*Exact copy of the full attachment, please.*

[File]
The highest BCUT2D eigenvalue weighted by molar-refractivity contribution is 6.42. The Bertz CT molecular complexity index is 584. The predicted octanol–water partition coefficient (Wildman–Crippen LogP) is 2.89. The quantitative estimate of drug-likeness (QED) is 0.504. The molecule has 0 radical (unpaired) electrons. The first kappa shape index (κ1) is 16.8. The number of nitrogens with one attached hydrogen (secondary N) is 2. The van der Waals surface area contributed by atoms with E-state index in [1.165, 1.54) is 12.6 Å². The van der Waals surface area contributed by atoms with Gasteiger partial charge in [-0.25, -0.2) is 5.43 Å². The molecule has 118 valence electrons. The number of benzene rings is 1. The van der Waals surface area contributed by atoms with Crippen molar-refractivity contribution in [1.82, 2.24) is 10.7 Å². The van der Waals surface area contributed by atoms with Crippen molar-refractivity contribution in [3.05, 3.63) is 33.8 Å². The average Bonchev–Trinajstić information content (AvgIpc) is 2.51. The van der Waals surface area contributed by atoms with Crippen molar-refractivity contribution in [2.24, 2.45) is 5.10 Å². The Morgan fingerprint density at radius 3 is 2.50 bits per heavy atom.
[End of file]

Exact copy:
The highest BCUT2D eigenvalue weighted by molar-refractivity contribution is 6.42. The Bertz CT molecular complexity index is 584. The predicted octanol–water partition coefficient (Wildman–Crippen LogP) is 2.89. The quantitative estimate of drug-likeness (QED) is 0.504. The molecule has 0 radical (unpaired) electrons. The first kappa shape index (κ1) is 16.8. The number of nitrogens with one attached hydrogen (secondary N) is 2. The van der Waals surface area contributed by atoms with E-state index in [1.165, 1.54) is 12.6 Å². The van der Waals surface area contributed by atoms with Gasteiger partial charge in [-0.25, -0.2) is 5.43 Å². The molecule has 118 valence electrons. The number of benzene rings is 1. The van der Waals surface area contributed by atoms with Crippen molar-refractivity contribution in [1.82, 2.24) is 10.7 Å². The van der Waals surface area contributed by atoms with Crippen molar-refractivity contribution in [3.05, 3.63) is 33.8 Å². The average Bonchev–Trinajstić information content (AvgIpc) is 2.51. The van der Waals surface area contributed by atoms with Crippen molar-refractivity contribution in [2.24, 2.45) is 5.10 Å². The Morgan fingerprint density at radius 3 is 2.50 bits per heavy atom.